Featured Research

from universities, journals, and other organizations

New Rotors Could Help Develop Nanoscale Generators

Date:
May 29, 2009
Source:
University of Liverpool
Summary:
Scientists have developed a molecular structure that could help create current-generating machines at the nanoscale.

In collaboration with the Chinese Academy of Sciences in Beijing, scientists have investigated the rotation of molecules on a fixed surface to understand how they may help in the development of future rotor-based machinery at nanoscale level.

Related Articles


The research focused on rotating magnetic fields, which play an important part in machines like electric motors and generators. The difficulty for technology at the atomic scale is to replicate this property with rotors the size of small molecules. A number of rotating molecules have already been identified, but so far molecules have not been used to create rotating magnetic fields.

The researchers used a gold metal surface to anchor phtalocyanine molecules, which have a metallic centre, in a large array. The anchor point, a single gold atom on top of the gold surface attached to a nitrogen atom of the molecule, allowed the molecules to rotate just off-centre.

Professor Werner Hofer, from the University's School of Chemistry, explains: "The difficulty in creating molecular rotors is that molecules need a fixed anchor point and will often react with the surface you want to fix them to. A gold surface interacts very weakly with molecules; it moreover provides regular anchor points to attach single molecules, which then line up in large and well ordered arrays."

"The centre atoms, which are metallic, spin around the gold atoms creating an off-axis rotation. The beauty of phtalocyanines is that the centre can be functionalised with any metal atom; the research could then lead to the development of rotating magnetic fields at a very small scale."

Scientists believe that this could be the first step towards the fabrication of machines for the generation of currents at small scale.

The research is published in Physical Review letters.


Story Source:

The above story is based on materials provided by University of Liverpool. Note: Materials may be edited for content and length.


Cite This Page:

University of Liverpool. "New Rotors Could Help Develop Nanoscale Generators." ScienceDaily. ScienceDaily, 29 May 2009. <www.sciencedaily.com/releases/2009/05/090527105709.htm>.
University of Liverpool. (2009, May 29). New Rotors Could Help Develop Nanoscale Generators. ScienceDaily. Retrieved November 28, 2014 from www.sciencedaily.com/releases/2009/05/090527105709.htm
University of Liverpool. "New Rotors Could Help Develop Nanoscale Generators." ScienceDaily. www.sciencedaily.com/releases/2009/05/090527105709.htm (accessed November 28, 2014).

Share This


More From ScienceDaily



More Matter & Energy News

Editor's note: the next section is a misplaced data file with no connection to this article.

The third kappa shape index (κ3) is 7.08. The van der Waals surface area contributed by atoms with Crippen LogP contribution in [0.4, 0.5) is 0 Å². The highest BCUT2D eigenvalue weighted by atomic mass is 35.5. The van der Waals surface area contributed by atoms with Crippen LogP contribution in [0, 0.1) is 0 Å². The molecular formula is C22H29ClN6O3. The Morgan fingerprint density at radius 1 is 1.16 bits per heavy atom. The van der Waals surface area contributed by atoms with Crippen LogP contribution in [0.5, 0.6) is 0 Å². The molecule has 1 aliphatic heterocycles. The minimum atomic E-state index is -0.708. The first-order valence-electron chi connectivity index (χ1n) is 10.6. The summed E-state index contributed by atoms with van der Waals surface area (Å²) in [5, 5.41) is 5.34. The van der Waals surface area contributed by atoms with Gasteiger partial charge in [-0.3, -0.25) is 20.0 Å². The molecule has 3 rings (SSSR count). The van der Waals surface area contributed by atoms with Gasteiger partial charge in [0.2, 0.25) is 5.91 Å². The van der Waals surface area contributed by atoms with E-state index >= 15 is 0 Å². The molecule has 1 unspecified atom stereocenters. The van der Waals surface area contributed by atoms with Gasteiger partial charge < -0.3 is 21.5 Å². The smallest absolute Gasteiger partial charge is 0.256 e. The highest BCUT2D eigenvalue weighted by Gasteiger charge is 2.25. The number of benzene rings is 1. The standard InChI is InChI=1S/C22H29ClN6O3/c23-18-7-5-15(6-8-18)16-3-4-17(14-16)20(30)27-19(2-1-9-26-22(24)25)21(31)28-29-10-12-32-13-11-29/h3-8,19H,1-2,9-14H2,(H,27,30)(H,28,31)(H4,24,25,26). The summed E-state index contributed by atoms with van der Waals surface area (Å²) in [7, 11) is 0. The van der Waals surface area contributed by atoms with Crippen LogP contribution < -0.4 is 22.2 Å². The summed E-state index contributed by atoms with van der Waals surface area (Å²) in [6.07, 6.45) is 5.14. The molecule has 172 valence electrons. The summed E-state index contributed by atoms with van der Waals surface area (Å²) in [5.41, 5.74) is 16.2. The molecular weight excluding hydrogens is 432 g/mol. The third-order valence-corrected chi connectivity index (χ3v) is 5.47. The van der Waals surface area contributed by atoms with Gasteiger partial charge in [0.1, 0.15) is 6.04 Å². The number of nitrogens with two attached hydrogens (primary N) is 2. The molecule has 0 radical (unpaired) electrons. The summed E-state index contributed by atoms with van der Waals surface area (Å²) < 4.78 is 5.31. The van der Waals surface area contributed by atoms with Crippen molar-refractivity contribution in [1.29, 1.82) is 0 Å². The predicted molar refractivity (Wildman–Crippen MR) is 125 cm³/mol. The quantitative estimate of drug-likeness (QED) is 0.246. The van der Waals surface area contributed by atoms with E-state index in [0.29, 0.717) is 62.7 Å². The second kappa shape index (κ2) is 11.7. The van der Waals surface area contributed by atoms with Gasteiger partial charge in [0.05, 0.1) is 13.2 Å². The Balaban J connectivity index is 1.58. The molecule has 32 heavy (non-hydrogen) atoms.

Friday, November 28, 2014

Featured Research

from universities, journals, and other organizations


Featured Videos

from AP, Reuters, AFP, and other news services

NASA's First 3-D Printer In Space Creates Its First Object

NASA's First 3-D Printer In Space Creates Its First Object

Newsy (Nov. 26, 2014) The International Space Station is now using a proof-of-concept 3D printer to test additive printing in a weightless, isolated environment. Video provided by Newsy
Powered by NewsLook.com
Bolivian Recycling Initiative Turns Plastic Waste Into School Furniture

Bolivian Recycling Initiative Turns Plastic Waste Into School Furniture

Reuters - Innovations Video Online (Nov. 26, 2014) Innovative recycling project in La Paz separates city waste and converts plastic garbage into school furniture made from 'plastiwood'. Tara Cleary reports. Video provided by Reuters
Powered by NewsLook.com
Blu-Ray Discs Getting Second Run As Solar Panels

Blu-Ray Discs Getting Second Run As Solar Panels

Newsy (Nov. 26, 2014) Researchers at Northwestern University are repurposing Blu-ray movies for better solar panel technology thanks to the discs' internal structures. Video provided by Newsy
Powered by NewsLook.com
Today's Prostheses Are More Capable Than Ever

Today's Prostheses Are More Capable Than Ever

Newsy (Nov. 26, 2014) Advances in prosthetics are making replacement body parts stronger and more lifelike than they’ve ever been. Video provided by Newsy
Powered by NewsLook.com

Search ScienceDaily

Number of stories in archives: 140,361

Find with keyword(s):
Enter a keyword or phrase to search ScienceDaily for related topics and research stories.

Save/Print:
Share:

Breaking News:

Strange & Offbeat Stories


Space & Time

Matter & Energy

Computers & Math

In Other News

... from NewsDaily.com

Science News

Health News

Environment News

Technology News



Save/Print:
Share:

Free Subscriptions


Get the latest science news with ScienceDaily's free email newsletters, updated daily and weekly. Or view hourly updated newsfeeds in your RSS reader:

Get Social & Mobile


Keep up to date with the latest news from ScienceDaily via social networks and mobile apps:

Have Feedback?


Tell us what you think of ScienceDaily -- we welcome both positive and negative comments. Have any problems using the site? Questions?
Mobile: iPhone Android Web
Follow: Facebook Twitter Google+
Subscribe: RSS Feeds Email Newsletters
Latest Headlines Health & Medicine Mind & Brain Space & Time Matter & Energy Computers & Math Plants & Animals Earth & Climate Fossils & Ruins